Viacom Inc. chairman Sumner Redstone’s private feud with his son, Brent Redstone, became public when the latter filed a lawsuit in Baltimore City Circuit Court Feb. 6, asking for the breakup of one of his father’s biggest holdings.
Brent Redstone, who serves on the board of National Amusements Inc. -- the Boston-based movie-theater chain and the vehicle that holds his father’s controlling interests in Viacom and CBS Corp. -- accused his father and sister, Shari Redstone, of misappropriating funds and freezing him out on important company matters.
The younger Redstone is calling for a breakup of NAI -- which, he estimated, is worth about $8 billion -- giving him a one-sixth share of the proceeds.
Even of the suit is successful, it is unlikely that it will affect Sumner Redstone’s holdings -- he controls two-thirds of NAI and has 71% voting control of Viacom and CBS.
In the suit, Brent Redstone charged that his father failed to hold necessary board meetings; to provide him with basic information on the financial and corporate affairs of NAI; and to appoint him to any “significant or well-compensated position at National Amusements.”
Instead, he showed favoritism to Shari Redstone, who was named president of NAI and who is likely to take her father’s role at Viacom and CBS following his retirement or death.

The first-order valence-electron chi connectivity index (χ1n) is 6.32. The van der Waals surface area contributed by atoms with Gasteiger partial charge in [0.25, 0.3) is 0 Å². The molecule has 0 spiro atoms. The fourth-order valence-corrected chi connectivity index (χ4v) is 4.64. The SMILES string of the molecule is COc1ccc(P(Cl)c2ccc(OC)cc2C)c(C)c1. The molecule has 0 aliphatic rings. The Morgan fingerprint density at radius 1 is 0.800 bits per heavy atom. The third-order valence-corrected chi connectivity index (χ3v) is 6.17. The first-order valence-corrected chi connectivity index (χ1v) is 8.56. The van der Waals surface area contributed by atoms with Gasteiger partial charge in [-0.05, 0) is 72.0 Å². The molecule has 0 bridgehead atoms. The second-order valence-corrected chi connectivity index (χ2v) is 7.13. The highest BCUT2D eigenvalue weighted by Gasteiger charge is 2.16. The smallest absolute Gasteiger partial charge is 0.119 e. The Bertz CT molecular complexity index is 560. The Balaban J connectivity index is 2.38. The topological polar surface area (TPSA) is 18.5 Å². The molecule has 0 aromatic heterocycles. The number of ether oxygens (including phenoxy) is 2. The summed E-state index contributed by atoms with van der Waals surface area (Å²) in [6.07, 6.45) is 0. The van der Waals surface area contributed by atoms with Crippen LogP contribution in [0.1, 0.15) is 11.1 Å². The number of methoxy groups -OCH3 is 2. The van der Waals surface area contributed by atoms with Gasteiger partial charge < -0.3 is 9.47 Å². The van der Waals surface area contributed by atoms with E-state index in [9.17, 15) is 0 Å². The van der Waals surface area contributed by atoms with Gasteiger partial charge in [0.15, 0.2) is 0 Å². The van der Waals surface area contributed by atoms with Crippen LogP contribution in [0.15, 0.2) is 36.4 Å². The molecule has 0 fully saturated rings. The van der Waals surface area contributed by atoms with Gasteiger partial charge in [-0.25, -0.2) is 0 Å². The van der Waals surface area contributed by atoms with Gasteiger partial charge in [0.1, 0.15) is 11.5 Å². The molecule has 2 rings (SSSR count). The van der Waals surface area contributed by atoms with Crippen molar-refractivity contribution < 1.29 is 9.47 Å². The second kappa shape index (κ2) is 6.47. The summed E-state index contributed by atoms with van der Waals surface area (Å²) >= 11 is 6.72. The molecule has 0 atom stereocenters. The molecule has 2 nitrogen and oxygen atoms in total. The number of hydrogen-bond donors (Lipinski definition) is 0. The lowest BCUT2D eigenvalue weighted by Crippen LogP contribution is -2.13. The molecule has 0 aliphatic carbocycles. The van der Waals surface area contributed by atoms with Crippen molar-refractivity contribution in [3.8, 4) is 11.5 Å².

Brent Redstone also alleged that his father had NAI pay off a $425 million personal loan and that the company gave Shari Redstone’s ex-husband, Ira Korff, a former NAI employee, a severance package of millions of dollars “as a payoff in exchange for considerations in the divorce that were personal to Shari Redstone.”
And Brent Redstone alleged that Shari and Sumner Redstone have funneled millions of dollars from National Theater Corp. (the movie-theater chain that is Brent Redstone’s chief source of income) to themselves.
The lawsuit culminates what has been at times a contentious relationship between father and son, which, according to the suit, soured shortly after Sumner Redstone divorced his wife and Brent’s mother, Phyllis, in 1999.
Fearing that a divorce settlement could reduce his control of NAI, the suit alleged that Sumner Redstone asked his children to sign an irrevocable trust, which would surrender their voting rights. When Brent Redstone refused to sign the document, Sumner then offered a revocable voting trust to Shari Redstone, which she signed.
“Subsequently, as a result, Sumner Redstone has treated his daughter with extreme favoritism and has retaliated against and disfavorably treated plaintiff, his son,” the suit claimed.
NAI dismissed Brent Redstone’s allegations.
“It is unfortunate that Brent Redstone is abusing the court system in an attempt to extract a financial settlement in a family dispute,” NAI said in a statement. “His allegations are completely unfounded and NAI will defend itself vigorously against this meritless lawsuit."